Ambizas, E.M., Bastianelli, K.M., Ferreri, S.P., Haines, S.L., Orr, K.K., Stutz, M.M. & Wilhelm, M. (2014). Evolution of Self-Care Education. American Journal of Pharmaceutical Education, 78(2),28. doi:10.5688/ ajpe78228

American Pharmacists Association. (2014). JCPP Approves Pharmacists' Patient Care Process (online). Available at: https://www.pharmacist.com/ node/725640? is_sso_called=1. Accessed 6th October, 2016.

Bates, B.P., Bates, B.R. & Northway, D.I. (2002). PQRST: A Mnemonic to Communicate a Change in Condition. Journal of the American Medical Directors Association, 3(1), 23-25. doi:10.1016/s1525-8610(04) 70239-x

Buring, S.M., Kirby, J. & Conrad, W.F. (2007). A Structured Approach for Teaching Students to Counsel Self-care Patients. American Journal of Pharmaceutical Education, 71(1), 08. doi:10.5688/aj710108

Department of Health. (1997). The new NHS: modern, dependable. Cmd 3807. London: Stationary Office.

Cömert, M., Zill, J.M., Christalle, E., Dirmaier, J., Härter, M. & Scholl, I. (2016). Assessing Communication Skills of Medical Students in Objective Structured Clinical Examinations (OSCE) - A Systematic Review of Rating Scales. PLoS ONE, 11(3). doi:10.1371/journal.pone. 0152717

Consumer Healthcare Products Association. (2016). Statistics on OTC Use 9online). Available at: http:// www.chpa.org/Market.Stats.aspx. Accessed 3rd October, 2016.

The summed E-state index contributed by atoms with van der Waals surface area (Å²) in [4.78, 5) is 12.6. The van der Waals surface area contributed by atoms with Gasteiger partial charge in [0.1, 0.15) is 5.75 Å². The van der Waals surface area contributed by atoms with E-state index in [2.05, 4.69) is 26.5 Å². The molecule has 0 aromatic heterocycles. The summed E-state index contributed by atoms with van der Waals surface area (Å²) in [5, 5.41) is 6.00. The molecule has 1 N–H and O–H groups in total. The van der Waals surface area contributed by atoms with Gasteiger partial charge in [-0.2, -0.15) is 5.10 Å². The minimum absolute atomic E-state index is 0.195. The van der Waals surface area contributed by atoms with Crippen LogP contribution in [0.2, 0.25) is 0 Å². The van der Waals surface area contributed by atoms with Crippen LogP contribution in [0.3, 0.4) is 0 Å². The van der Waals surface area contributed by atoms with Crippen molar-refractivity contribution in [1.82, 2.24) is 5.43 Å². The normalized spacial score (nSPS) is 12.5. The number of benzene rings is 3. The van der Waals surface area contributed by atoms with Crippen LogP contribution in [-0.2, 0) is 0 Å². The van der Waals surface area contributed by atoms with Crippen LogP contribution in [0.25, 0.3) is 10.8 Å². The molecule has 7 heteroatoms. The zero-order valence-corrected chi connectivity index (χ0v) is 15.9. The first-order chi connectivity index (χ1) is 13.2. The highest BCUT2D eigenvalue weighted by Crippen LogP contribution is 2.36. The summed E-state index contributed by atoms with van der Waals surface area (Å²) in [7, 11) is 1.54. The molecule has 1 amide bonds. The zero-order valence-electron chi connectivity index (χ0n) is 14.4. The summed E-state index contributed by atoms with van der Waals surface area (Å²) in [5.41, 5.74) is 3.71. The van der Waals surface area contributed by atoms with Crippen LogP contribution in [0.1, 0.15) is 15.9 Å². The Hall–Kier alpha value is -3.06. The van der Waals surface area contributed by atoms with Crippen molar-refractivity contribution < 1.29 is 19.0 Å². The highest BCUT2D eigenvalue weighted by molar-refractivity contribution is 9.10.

Ellington, A.M., Barnett, C.W., Johnson, D.R. & Nykamp, D. (2002). Current methods used to teach the medication history interview to doctor of pharmacy students. American Journal of Pharmaceutical Education, 66(2), 103-107. doi: aj660201.pdf

Gallup, I. (2015). Honesty/Ethics in Professions. (online). Available at: http://www.gallup.com/poll/1654/ honesty-ethics-professions.aspx. Accessed 6th October, 2016.

Hastings, J.K., Schwanda, K.F., Pace, A.C. & Spadaro, D. (2010). An Objective Standardized Clinical Examination (OSCE) in an Advanced Nonprescription Medicines Course. American Journal of Pharmaceutical Education, 74(6). doi: 10.5688/aj740698

Kassam, A., Cowan, M. & Donnon, T. (2016). An objective structured clinical exam to measure intrinsic CanMEDS roles. Medical Education Online, 21(0). doi: 10.3402/meo.v21.31085

McFalls, M. (2013). Integration of problem-based learning and innovative technology into a self-care course. American Journal of Pharmaceutical Education, 77(6), 127. doi:10.5688/ajpe776127

Prince, M. (2004). Does active learning work? A review of the research. Journal of Engineering Education, 93(3), 223-231. doi:10.1002/j.2168-9830.2004.tb00809.x

Rutter, P.M. (2004). Evaluation of Community Pharmacists' Recommendations to Standardized Patient Scenarios. Annals of Pharmacotherapy, 38(6), 1080-1085. doi:10.1345/aph

Stillman, P.L., Regan M.B. & Philbin H. (1990). Results of a survey on the use standardized patients to teach and evaluate clinical skills. Academic Medicine, 65, 288-292.

World Health Organization. (2011). Joint FIP/WHO guidelines on good pharmacy practice: standards for quality of pharmacy services. WHO Technical Report Series, No. 961, 310-332.





Research Article